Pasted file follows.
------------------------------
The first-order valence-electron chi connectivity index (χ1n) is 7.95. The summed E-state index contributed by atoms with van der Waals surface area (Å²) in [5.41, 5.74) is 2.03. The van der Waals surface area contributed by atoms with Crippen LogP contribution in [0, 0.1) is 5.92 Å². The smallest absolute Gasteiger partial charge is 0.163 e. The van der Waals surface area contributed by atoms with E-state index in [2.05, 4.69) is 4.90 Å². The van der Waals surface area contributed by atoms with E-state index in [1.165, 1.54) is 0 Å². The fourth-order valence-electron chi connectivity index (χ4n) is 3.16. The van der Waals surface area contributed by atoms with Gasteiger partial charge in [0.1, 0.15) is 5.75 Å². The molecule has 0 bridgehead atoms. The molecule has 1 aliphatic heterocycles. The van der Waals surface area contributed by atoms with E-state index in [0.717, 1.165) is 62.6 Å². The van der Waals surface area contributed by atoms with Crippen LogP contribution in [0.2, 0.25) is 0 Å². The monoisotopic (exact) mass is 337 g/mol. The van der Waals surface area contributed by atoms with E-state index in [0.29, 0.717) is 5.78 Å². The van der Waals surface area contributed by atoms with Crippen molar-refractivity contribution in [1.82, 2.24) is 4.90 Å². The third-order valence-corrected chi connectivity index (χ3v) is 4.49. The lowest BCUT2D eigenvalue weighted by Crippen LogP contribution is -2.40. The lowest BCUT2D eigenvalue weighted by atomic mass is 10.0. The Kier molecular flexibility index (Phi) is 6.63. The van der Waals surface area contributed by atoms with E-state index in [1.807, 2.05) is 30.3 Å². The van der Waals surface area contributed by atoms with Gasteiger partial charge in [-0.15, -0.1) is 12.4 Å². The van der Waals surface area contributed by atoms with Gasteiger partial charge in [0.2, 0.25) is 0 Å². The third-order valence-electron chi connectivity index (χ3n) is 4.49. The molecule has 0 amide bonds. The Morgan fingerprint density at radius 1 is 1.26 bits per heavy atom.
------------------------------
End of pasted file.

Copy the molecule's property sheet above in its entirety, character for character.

The first-order valence-electron chi connectivity index (χ1n) is 7.95. The summed E-state index contributed by atoms with van der Waals surface area (Å²) in [5.41, 5.74) is 2.03. The van der Waals surface area contributed by atoms with Crippen LogP contribution in [0, 0.1) is 5.92 Å². The smallest absolute Gasteiger partial charge is 0.163 e. The van der Waals surface area contributed by atoms with E-state index in [2.05, 4.69) is 4.90 Å². The van der Waals surface area contributed by atoms with E-state index in [1.165, 1.54) is 0 Å². The fourth-order valence-electron chi connectivity index (χ4n) is 3.16. The van der Waals surface area contributed by atoms with Gasteiger partial charge in [0.1, 0.15) is 5.75 Å². The molecule has 0 bridgehead atoms. The molecule has 1 aliphatic heterocycles. The van der Waals surface area contributed by atoms with E-state index in [0.717, 1.165) is 62.6 Å². The van der Waals surface area contributed by atoms with Crippen LogP contribution in [0.2, 0.25) is 0 Å². The monoisotopic (exact) mass is 337 g/mol. The van der Waals surface area contributed by atoms with E-state index in [0.29, 0.717) is 5.78 Å². The van der Waals surface area contributed by atoms with Crippen molar-refractivity contribution in [1.82, 2.24) is 4.90 Å². The third-order valence-corrected chi connectivity index (χ3v) is 4.49. The lowest BCUT2D eigenvalue weighted by Crippen LogP contribution is -2.40. The lowest BCUT2D eigenvalue weighted by atomic mass is 10.0. The Kier molecular flexibility index (Phi) is 6.63. The van der Waals surface area contributed by atoms with E-state index in [1.807, 2.05) is 30.3 Å². The van der Waals surface area contributed by atoms with Gasteiger partial charge in [-0.15, -0.1) is 12.4 Å². The van der Waals surface area contributed by atoms with Gasteiger partial charge in [0.2, 0.25) is 0 Å². The third-order valence-electron chi connectivity index (χ3n) is 4.49. The molecule has 0 amide bonds. The Morgan fingerprint density at radius 1 is 1.26 bits per heavy atom.